Trench of national bureau of economic research papers that this other one came from we have a new joint from anne case and angus deaton. This is the team that has popularized the concept of deaths of despair other newspaper. I don't think breaks a ton of new ground analytically. They sort of repeat their basic finding that. There is a divide based on educational attainment in mortality related to overdoses and suicides. They link this to a rise in subjectively reported pain but in this paper they get very angry. Student has a nobel prize. So i think people make certain ordinances for him that a younger economist would not get. He makes some sweeping claim. Causal claims that he doesn't provide detailed evidence for but then. I think a lot of people agree with him about right so one thinks he says in. Here's for many less educated americans. The economy and society are no longer providing the basis for a good life and he says we examined quote the politics of despair. How less educated people have abandoned and been abandoned by the democratic party so in other words like he's painting a very strong picture here right where it's not people got richer than they used to be so they drive more and they eat more snacks but they're not so rich and so chill that they have time for a lot of cross fit. It's like life has become miserable for working class people in a way. That wasn't true thirty years ago which is forced them into these lives of agonizing pain despair in which again like they didn't like decide to vote republican because disagreed with democrats and immigration. They abandoned have been abandoned by the democratic party and he says while healthier states once voted republican in presidential elections. Now the least healthy states do. It's is very big sort of macro political feces. That i feel like. I don't know i feel like a lot of people sympathize with including people on both the right and the last for different reasons because it paints a sort of populist tableau of certain things but i don't really think that it's right. I mean like incomes for working class. Americans are not lower than they were in the past the big growth in inequality happened in the eighties and economic inequality it hasn't reversed since then But it hasn't exploded during this period of of divergence. I i mean i guess my feeling looking. At the international comparisons is the explosion of the opioid epidemic is really about drug policy in the united states that there lots of countries that have you know deindustrialization to one degree or another and it has not like automatically caused people in northern france to become hooked on painkillers. And then when the painkiller supply is cut off to switch defend. No you know like the economic trends are global. I mean come on the you. Know more about destruct situation than i do but like am i off base here or is this more specifically like drugs related issue. No i think you're right and in fact there has been some research on the steps of despair question before and when you look at where opioid overdose deaths. Were drug overdose. Deaths in general were hit hardest. The economy does like bunch of economic variables like from income inequality to just general prosperity. General poverty rates do not seem to correlate very well with drug overdose deaths within the us. What does correlate is. How many painkillers flowing to these places at least early on during the crisis since we've changed since the us changed defend. No more instead of painkillers for strug fix the. The stuff has changed but in general. Yeah it doesn't really seem to be that it's like the economy driving this lake. I've actually talked case indeed in about this before and the way they described as like. Oh yes sure. We're just saying that the economy like adds fuel to the fire. And like sodas extra supply painkillers and so do other variables and so on and so on. But honestly i've looked at this more. And more i just don't really buy this debts of despair connection and in general. I mean over the last year with kobe you saw this decoupling of suicides and drug overdose deaths like drug overdose. Deaths continue to rise quickly quickly in the us but suicide said not which i think surprised. A lot of people are expected mental health issues which shoot up well especially. We can still didn't self reported depression increase as predicted but suicides do not. Yeah at least at first the the thing is that seem to level off over time mystical kind of got accustomed to being locked down in all of that and when you look at that it's like okay like at the very least you should be ask yourself. Maybe there are different things driving these translate. They can't be connected and it's just really complicated the picture and look especially when you're looking at the. Us europe gap like obesity is a big part of that and like just because of all the heart issues that causes and all the other health issues that causes and that's not part of the deaths of despair narrative the desktop despair narrative is alcohol drugs and suicide and all these things are bad but like alcohol are not higher in the us and they aren't certain parts of europe like their alcohol. Deaths are big problem. In certain parts of europe drug overdose deaths are higher but again they might not be driven by the economy so much. Just like poor regulation leading to a flood of painkillers across the country and then suicides like yes. It's a big problem and they definitely have increased over the past few decades. But they don't really seem to be tied on what happened in the covert pandemic to all these other issues. So i don't know. I think like the desa despair narrative. It's nice to us like as a quick description of these different types of deaths were talking about but i've become increasingly skeptical. That can really explain anything useful as we look at. Life expectancy in the us. Yeah and i think that the debts despair thing is specifically interesting when you think about it in terms of supply rather than like are people just despairing because it actually tracks with other things that we already think about regarding why americans mortality as higher like it's not that american drivers necessarily just like worse like we have higher speed limits and we don't have other options of people are crashing more of for people to take other kinds of public transportation relative to other european cities. You know we see higher. Murder rates not because americans are uniquely a bunch more violent than our european counterparts. It's that we have a lot of guns available and so like those confrontations can turn deadly a lot easier in the united states and so like thinking about that in terms of the death. Despair thing i mean. It's not as catchy to say it's like debts of supply but like that's like feels much more like a reasonable interpretation of the data. Especially when i was. I was thinking about this earlier this year. When casey mulligan who was trump's council economic advisers he put out this paper that showed that desa despair were higher than cova deaths like very early in the pandemic and like this is not something that out but what i ended up looking into is that you know one of the big reasons that people were seeing an increase in drug overdoses in particular..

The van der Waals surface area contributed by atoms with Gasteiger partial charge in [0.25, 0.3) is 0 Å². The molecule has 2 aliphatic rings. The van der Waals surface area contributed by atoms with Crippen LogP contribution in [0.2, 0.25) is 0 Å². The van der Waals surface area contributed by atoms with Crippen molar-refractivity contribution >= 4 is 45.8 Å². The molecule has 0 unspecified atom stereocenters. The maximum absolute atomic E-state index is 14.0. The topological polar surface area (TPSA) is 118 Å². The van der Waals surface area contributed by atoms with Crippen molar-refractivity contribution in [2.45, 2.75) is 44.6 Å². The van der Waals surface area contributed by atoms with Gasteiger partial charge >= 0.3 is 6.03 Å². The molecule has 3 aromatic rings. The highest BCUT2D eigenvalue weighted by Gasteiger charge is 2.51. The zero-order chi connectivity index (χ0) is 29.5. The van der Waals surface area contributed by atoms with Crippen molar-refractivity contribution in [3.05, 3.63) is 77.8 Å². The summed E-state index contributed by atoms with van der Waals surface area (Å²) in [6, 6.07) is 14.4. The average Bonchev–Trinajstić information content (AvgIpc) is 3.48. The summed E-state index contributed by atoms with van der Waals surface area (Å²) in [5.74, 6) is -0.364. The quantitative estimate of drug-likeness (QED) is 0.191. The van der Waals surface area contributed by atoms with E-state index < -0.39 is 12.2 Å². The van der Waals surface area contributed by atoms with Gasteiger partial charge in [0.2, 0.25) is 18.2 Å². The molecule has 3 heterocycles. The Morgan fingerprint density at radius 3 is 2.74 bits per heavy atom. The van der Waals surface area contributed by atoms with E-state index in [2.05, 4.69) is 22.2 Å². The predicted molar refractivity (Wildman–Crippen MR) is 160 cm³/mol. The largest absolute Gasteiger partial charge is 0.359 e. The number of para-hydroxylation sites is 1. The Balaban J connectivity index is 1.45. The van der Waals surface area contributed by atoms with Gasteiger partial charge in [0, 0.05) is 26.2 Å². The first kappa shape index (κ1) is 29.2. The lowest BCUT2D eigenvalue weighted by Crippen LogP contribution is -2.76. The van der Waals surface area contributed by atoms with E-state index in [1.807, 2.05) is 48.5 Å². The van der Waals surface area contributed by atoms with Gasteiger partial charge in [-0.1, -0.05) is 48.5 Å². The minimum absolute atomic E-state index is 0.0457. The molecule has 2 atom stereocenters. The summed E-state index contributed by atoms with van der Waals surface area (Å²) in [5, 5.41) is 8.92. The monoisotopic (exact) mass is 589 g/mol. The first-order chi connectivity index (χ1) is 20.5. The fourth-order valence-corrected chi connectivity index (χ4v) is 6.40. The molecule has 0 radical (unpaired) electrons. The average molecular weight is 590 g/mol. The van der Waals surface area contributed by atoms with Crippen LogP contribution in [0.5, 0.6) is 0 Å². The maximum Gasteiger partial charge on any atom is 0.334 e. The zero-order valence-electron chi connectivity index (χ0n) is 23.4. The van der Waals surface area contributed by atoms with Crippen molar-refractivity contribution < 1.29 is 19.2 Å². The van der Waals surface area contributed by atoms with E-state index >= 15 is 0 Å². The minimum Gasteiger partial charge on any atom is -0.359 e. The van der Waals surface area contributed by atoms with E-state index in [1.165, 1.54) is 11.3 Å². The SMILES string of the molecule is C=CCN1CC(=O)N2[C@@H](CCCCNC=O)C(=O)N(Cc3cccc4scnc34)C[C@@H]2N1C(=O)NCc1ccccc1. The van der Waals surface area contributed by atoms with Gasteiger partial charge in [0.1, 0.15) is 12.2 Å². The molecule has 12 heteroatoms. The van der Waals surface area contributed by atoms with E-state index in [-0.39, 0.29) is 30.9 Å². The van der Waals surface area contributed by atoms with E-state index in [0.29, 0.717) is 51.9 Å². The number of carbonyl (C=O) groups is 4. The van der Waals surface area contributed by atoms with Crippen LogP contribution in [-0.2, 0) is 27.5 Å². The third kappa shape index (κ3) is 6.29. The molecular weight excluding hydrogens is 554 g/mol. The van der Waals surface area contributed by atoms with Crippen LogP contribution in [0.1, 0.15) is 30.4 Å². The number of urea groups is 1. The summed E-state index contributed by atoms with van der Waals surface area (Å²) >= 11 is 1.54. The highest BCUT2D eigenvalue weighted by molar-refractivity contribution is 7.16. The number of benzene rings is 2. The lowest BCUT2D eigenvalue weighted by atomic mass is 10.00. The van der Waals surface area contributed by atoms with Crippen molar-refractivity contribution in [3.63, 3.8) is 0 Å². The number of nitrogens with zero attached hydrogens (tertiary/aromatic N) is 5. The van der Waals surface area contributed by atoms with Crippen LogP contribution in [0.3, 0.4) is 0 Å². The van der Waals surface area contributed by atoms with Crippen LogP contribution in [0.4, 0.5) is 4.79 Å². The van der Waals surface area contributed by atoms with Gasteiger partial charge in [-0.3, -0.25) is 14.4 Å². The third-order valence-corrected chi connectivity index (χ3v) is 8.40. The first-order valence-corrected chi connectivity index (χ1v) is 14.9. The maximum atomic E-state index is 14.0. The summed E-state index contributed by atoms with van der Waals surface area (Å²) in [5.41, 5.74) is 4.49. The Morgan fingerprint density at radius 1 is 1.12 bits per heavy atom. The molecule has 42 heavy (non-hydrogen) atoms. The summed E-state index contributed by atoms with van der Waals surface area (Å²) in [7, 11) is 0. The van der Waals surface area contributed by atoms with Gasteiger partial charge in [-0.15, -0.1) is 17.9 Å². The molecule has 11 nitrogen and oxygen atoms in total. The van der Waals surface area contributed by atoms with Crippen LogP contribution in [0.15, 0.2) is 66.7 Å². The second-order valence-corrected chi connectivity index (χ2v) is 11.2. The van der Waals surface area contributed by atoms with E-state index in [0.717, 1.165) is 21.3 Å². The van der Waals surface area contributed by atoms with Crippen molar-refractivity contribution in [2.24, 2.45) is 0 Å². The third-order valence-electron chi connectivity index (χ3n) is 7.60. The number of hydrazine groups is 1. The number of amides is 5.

Coming up next